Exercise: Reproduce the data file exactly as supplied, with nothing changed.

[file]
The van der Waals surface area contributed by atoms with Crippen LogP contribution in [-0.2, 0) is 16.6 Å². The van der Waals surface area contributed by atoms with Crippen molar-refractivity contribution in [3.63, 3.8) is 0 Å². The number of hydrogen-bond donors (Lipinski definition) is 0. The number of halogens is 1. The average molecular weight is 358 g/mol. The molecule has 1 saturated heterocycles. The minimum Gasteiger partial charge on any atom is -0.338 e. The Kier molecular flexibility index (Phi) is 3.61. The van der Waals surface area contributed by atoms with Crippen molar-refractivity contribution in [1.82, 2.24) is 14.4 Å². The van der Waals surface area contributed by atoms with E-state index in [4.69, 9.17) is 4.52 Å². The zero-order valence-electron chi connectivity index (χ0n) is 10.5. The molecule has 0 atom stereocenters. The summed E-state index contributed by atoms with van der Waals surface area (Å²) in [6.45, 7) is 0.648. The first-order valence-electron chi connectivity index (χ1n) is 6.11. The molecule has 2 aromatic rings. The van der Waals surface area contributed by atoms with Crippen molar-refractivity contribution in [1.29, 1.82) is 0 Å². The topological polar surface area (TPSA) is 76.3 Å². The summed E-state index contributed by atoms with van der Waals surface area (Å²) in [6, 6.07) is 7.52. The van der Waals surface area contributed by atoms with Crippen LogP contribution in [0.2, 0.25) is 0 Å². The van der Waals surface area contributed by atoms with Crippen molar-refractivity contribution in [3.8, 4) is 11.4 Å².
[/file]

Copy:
The van der Waals surface area contributed by atoms with Crippen LogP contribution in [-0.2, 0) is 16.6 Å². The van der Waals surface area contributed by atoms with Crippen molar-refractivity contribution in [3.63, 3.8) is 0 Å². The number of hydrogen-bond donors (Lipinski definition) is 0. The number of halogens is 1. The average molecular weight is 358 g/mol. The molecule has 1 saturated heterocycles. The minimum Gasteiger partial charge on any atom is -0.338 e. The Kier molecular flexibility index (Phi) is 3.61. The van der Waals surface area contributed by atoms with Crippen molar-refractivity contribution in [1.82, 2.24) is 14.4 Å². The van der Waals surface area contributed by atoms with E-state index in [4.69, 9.17) is 4.52 Å². The zero-order valence-electron chi connectivity index (χ0n) is 10.5. The molecule has 0 atom stereocenters. The summed E-state index contributed by atoms with van der Waals surface area (Å²) in [6.45, 7) is 0.648. The first-order valence-electron chi connectivity index (χ1n) is 6.11. The molecule has 2 aromatic rings. The van der Waals surface area contributed by atoms with Crippen molar-refractivity contribution in [1.29, 1.82) is 0 Å². The topological polar surface area (TPSA) is 76.3 Å². The summed E-state index contributed by atoms with van der Waals surface area (Å²) in [6, 6.07) is 7.52. The van der Waals surface area contributed by atoms with Crippen LogP contribution in [0.2, 0.25) is 0 Å². The van der Waals surface area contributed by atoms with Crippen molar-refractivity contribution in [3.8, 4) is 11.4 Å².